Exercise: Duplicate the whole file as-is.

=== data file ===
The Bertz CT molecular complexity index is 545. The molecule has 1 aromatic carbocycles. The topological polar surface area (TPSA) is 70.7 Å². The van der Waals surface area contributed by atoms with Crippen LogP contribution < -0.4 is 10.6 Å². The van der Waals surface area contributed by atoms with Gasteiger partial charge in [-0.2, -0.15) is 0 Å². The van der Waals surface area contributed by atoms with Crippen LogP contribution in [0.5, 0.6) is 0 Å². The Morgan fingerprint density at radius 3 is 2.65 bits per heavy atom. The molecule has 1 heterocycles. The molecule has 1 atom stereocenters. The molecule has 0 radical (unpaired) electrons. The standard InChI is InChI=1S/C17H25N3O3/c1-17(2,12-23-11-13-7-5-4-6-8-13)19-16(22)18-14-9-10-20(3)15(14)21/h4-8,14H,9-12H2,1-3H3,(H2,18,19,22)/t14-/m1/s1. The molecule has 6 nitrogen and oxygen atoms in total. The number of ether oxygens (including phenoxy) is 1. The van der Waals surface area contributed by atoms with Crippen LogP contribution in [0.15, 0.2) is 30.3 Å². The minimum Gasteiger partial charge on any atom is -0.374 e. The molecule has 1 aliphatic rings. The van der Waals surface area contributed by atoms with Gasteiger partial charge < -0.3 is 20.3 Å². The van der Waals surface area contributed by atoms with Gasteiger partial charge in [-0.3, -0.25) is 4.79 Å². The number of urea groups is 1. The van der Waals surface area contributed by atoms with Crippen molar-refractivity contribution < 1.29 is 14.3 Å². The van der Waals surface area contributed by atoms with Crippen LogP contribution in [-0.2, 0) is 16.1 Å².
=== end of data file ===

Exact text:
The Bertz CT molecular complexity index is 545. The molecule has 1 aromatic carbocycles. The topological polar surface area (TPSA) is 70.7 Å². The van der Waals surface area contributed by atoms with Crippen LogP contribution < -0.4 is 10.6 Å². The van der Waals surface area contributed by atoms with Gasteiger partial charge in [-0.2, -0.15) is 0 Å². The van der Waals surface area contributed by atoms with Crippen LogP contribution in [0.5, 0.6) is 0 Å². The Morgan fingerprint density at radius 3 is 2.65 bits per heavy atom. The molecule has 1 heterocycles. The molecule has 1 atom stereocenters. The molecule has 0 radical (unpaired) electrons. The standard InChI is InChI=1S/C17H25N3O3/c1-17(2,12-23-11-13-7-5-4-6-8-13)19-16(22)18-14-9-10-20(3)15(14)21/h4-8,14H,9-12H2,1-3H3,(H2,18,19,22)/t14-/m1/s1. The molecule has 6 nitrogen and oxygen atoms in total. The number of ether oxygens (including phenoxy) is 1. The van der Waals surface area contributed by atoms with Crippen LogP contribution in [0.15, 0.2) is 30.3 Å². The minimum Gasteiger partial charge on any atom is -0.374 e. The molecule has 1 aliphatic rings. The van der Waals surface area contributed by atoms with Gasteiger partial charge < -0.3 is 20.3 Å². The van der Waals surface area contributed by atoms with Gasteiger partial charge in [-0.3, -0.25) is 4.79 Å². The number of urea groups is 1. The van der Waals surface area contributed by atoms with Crippen molar-refractivity contribution < 1.29 is 14.3 Å². The van der Waals surface area contributed by atoms with Crippen LogP contribution in [-0.2, 0) is 16.1 Å².